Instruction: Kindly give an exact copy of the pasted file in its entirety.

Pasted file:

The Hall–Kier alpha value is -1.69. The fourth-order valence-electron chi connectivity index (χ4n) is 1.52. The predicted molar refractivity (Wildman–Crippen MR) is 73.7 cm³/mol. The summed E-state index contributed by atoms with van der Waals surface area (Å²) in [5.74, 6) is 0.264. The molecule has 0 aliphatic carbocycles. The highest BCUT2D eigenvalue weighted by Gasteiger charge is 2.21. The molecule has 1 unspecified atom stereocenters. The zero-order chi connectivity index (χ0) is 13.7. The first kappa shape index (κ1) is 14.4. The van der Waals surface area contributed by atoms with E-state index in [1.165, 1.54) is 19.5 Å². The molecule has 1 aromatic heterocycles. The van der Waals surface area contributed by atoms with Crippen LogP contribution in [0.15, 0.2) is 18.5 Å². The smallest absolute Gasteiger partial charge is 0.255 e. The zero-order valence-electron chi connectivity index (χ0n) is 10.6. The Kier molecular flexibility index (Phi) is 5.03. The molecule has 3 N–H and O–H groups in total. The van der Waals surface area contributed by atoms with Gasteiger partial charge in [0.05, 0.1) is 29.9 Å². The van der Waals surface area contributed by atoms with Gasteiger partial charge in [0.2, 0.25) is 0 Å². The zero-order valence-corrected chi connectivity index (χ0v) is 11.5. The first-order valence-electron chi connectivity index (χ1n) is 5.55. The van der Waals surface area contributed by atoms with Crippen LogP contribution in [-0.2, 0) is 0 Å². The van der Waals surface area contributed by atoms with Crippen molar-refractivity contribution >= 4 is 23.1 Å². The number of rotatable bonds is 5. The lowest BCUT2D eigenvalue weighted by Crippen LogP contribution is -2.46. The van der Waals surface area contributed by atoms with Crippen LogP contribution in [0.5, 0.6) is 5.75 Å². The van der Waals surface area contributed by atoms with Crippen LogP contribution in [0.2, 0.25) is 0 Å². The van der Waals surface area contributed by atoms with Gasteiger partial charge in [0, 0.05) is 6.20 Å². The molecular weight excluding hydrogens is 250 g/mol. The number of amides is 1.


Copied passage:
The Hall–Kier alpha value is -1.69. The fourth-order valence-electron chi connectivity index (χ4n) is 1.52. The predicted molar refractivity (Wildman–Crippen MR) is 73.7 cm³/mol. The summed E-state index contributed by atoms with van der Waals surface area (Å²) in [5.74, 6) is 0.264. The molecule has 0 aliphatic carbocycles. The highest BCUT2D eigenvalue weighted by Gasteiger charge is 2.21. The molecule has 1 unspecified atom stereocenters. The zero-order chi connectivity index (χ0) is 13.7. The first kappa shape index (κ1) is 14.4. The van der Waals surface area contributed by atoms with E-state index in [1.165, 1.54) is 19.5 Å². The molecule has 1 aromatic heterocycles. The van der Waals surface area contributed by atoms with Crippen LogP contribution in [0.15, 0.2) is 18.5 Å². The smallest absolute Gasteiger partial charge is 0.255 e. The zero-order valence-electron chi connectivity index (χ0n) is 10.6. The Kier molecular flexibility index (Phi) is 5.03. The molecule has 3 N–H and O–H groups in total. The van der Waals surface area contributed by atoms with Gasteiger partial charge in [0.05, 0.1) is 29.9 Å². The van der Waals surface area contributed by atoms with Gasteiger partial charge in [0.2, 0.25) is 0 Å². The zero-order valence-corrected chi connectivity index (χ0v) is 11.5. The first-order valence-electron chi connectivity index (χ1n) is 5.55. The van der Waals surface area contributed by atoms with Crippen LogP contribution in [-0.2, 0) is 0 Å². The van der Waals surface area contributed by atoms with Crippen molar-refractivity contribution >= 4 is 23.1 Å². The number of rotatable bonds is 5. The lowest BCUT2D eigenvalue weighted by Crippen LogP contribution is -2.46. The van der Waals surface area contributed by atoms with Crippen LogP contribution in [0.5, 0.6) is 5.75 Å². The van der Waals surface area contributed by atoms with Crippen LogP contribution in [0.2, 0.25) is 0 Å². The van der Waals surface area contributed by atoms with Gasteiger partial charge in [0, 0.05) is 6.20 Å². The molecular weight excluding hydrogens is 250 g/mol. The number of amides is 1.